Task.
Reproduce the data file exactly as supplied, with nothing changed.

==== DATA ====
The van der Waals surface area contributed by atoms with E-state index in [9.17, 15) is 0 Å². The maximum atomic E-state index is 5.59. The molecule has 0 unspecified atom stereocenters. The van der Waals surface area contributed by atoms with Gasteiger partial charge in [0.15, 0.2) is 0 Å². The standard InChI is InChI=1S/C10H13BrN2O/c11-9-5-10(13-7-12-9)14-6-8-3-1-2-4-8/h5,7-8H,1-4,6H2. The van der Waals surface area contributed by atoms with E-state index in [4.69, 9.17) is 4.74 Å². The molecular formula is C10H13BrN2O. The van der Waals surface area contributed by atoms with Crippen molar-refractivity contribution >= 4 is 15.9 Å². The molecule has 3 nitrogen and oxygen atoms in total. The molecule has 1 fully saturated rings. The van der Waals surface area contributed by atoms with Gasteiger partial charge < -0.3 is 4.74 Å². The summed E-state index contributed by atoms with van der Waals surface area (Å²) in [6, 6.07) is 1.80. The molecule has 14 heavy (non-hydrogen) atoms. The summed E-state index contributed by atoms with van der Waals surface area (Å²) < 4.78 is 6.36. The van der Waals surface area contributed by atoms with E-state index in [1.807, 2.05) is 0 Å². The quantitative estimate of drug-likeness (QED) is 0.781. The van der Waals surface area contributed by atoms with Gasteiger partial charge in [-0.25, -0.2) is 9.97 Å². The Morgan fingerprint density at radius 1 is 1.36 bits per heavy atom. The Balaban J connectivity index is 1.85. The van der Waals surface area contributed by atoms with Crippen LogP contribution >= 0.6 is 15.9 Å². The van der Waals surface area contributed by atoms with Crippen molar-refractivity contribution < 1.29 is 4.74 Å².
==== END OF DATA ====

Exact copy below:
The van der Waals surface area contributed by atoms with E-state index in [9.17, 15) is 0 Å². The maximum atomic E-state index is 5.59. The molecule has 0 unspecified atom stereocenters. The van der Waals surface area contributed by atoms with Gasteiger partial charge in [0.15, 0.2) is 0 Å². The standard InChI is InChI=1S/C10H13BrN2O/c11-9-5-10(13-7-12-9)14-6-8-3-1-2-4-8/h5,7-8H,1-4,6H2. The van der Waals surface area contributed by atoms with E-state index in [4.69, 9.17) is 4.74 Å². The molecular formula is C10H13BrN2O. The van der Waals surface area contributed by atoms with Crippen molar-refractivity contribution >= 4 is 15.9 Å². The molecule has 3 nitrogen and oxygen atoms in total. The molecule has 1 fully saturated rings. The van der Waals surface area contributed by atoms with Gasteiger partial charge < -0.3 is 4.74 Å². The summed E-state index contributed by atoms with van der Waals surface area (Å²) in [6, 6.07) is 1.80. The molecule has 14 heavy (non-hydrogen) atoms. The summed E-state index contributed by atoms with van der Waals surface area (Å²) < 4.78 is 6.36. The van der Waals surface area contributed by atoms with E-state index in [1.807, 2.05) is 0 Å². The quantitative estimate of drug-likeness (QED) is 0.781. The van der Waals surface area contributed by atoms with Gasteiger partial charge in [-0.25, -0.2) is 9.97 Å². The Morgan fingerprint density at radius 1 is 1.36 bits per heavy atom. The Balaban J connectivity index is 1.85. The van der Waals surface area contributed by atoms with Crippen LogP contribution >= 0.6 is 15.9 Å². The van der Waals surface area contributed by atoms with Crippen molar-refractivity contribution < 1.29 is 4.74 Å².